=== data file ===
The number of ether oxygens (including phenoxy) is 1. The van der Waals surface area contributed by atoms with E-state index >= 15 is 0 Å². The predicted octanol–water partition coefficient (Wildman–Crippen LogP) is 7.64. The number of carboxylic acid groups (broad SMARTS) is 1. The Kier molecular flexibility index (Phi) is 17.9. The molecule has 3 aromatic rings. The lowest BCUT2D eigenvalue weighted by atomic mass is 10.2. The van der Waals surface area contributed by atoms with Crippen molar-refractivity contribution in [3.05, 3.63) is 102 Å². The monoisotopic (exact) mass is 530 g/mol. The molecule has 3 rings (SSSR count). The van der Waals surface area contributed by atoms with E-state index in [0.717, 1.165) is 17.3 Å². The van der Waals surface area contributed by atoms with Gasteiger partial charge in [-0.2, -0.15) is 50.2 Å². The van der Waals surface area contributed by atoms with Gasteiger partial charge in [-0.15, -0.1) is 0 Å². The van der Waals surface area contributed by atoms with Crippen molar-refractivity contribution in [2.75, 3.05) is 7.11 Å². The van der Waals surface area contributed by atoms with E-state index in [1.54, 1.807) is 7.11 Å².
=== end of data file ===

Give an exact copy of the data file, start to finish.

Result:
The number of ether oxygens (including phenoxy) is 1. The van der Waals surface area contributed by atoms with E-state index >= 15 is 0 Å². The predicted octanol–water partition coefficient (Wildman–Crippen LogP) is 7.64. The number of carboxylic acid groups (broad SMARTS) is 1. The Kier molecular flexibility index (Phi) is 17.9. The molecule has 3 aromatic rings. The lowest BCUT2D eigenvalue weighted by atomic mass is 10.2. The van der Waals surface area contributed by atoms with Crippen molar-refractivity contribution in [3.05, 3.63) is 102 Å². The monoisotopic (exact) mass is 530 g/mol. The molecule has 3 rings (SSSR count). The van der Waals surface area contributed by atoms with E-state index in [0.717, 1.165) is 17.3 Å². The van der Waals surface area contributed by atoms with Gasteiger partial charge in [-0.2, -0.15) is 50.2 Å². The van der Waals surface area contributed by atoms with Gasteiger partial charge in [-0.15, -0.1) is 0 Å². The van der Waals surface area contributed by atoms with Crippen molar-refractivity contribution in [2.75, 3.05) is 7.11 Å². The van der Waals surface area contributed by atoms with E-state index in [1.54, 1.807) is 7.11 Å².